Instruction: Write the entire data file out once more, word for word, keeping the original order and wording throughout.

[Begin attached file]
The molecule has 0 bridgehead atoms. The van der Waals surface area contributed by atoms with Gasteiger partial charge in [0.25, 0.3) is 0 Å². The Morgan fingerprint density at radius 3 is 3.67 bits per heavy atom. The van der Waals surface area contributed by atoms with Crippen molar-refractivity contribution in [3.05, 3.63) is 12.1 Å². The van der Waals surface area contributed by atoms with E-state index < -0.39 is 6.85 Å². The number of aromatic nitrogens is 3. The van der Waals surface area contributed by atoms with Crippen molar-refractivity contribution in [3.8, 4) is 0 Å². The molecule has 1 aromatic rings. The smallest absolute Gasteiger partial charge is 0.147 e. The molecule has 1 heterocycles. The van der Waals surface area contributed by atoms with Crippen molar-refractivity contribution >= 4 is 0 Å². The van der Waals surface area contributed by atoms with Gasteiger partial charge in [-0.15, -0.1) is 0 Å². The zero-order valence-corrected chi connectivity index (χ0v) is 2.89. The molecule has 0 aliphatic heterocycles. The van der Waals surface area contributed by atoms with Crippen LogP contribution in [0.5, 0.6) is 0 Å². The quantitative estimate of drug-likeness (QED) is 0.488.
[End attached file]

The molecule has 0 bridgehead atoms. The van der Waals surface area contributed by atoms with Gasteiger partial charge in [0.25, 0.3) is 0 Å². The Morgan fingerprint density at radius 3 is 3.67 bits per heavy atom. The van der Waals surface area contributed by atoms with Crippen molar-refractivity contribution in [3.05, 3.63) is 12.1 Å². The van der Waals surface area contributed by atoms with E-state index < -0.39 is 6.85 Å². The number of aromatic nitrogens is 3. The van der Waals surface area contributed by atoms with Crippen molar-refractivity contribution in [3.8, 4) is 0 Å². The molecule has 1 aromatic rings. The smallest absolute Gasteiger partial charge is 0.147 e. The molecule has 1 heterocycles. The van der Waals surface area contributed by atoms with Crippen molar-refractivity contribution >= 4 is 0 Å². The van der Waals surface area contributed by atoms with Gasteiger partial charge in [-0.15, -0.1) is 0 Å². The zero-order valence-corrected chi connectivity index (χ0v) is 2.89. The molecule has 0 aliphatic heterocycles. The van der Waals surface area contributed by atoms with Crippen LogP contribution in [0.5, 0.6) is 0 Å². The quantitative estimate of drug-likeness (QED) is 0.488.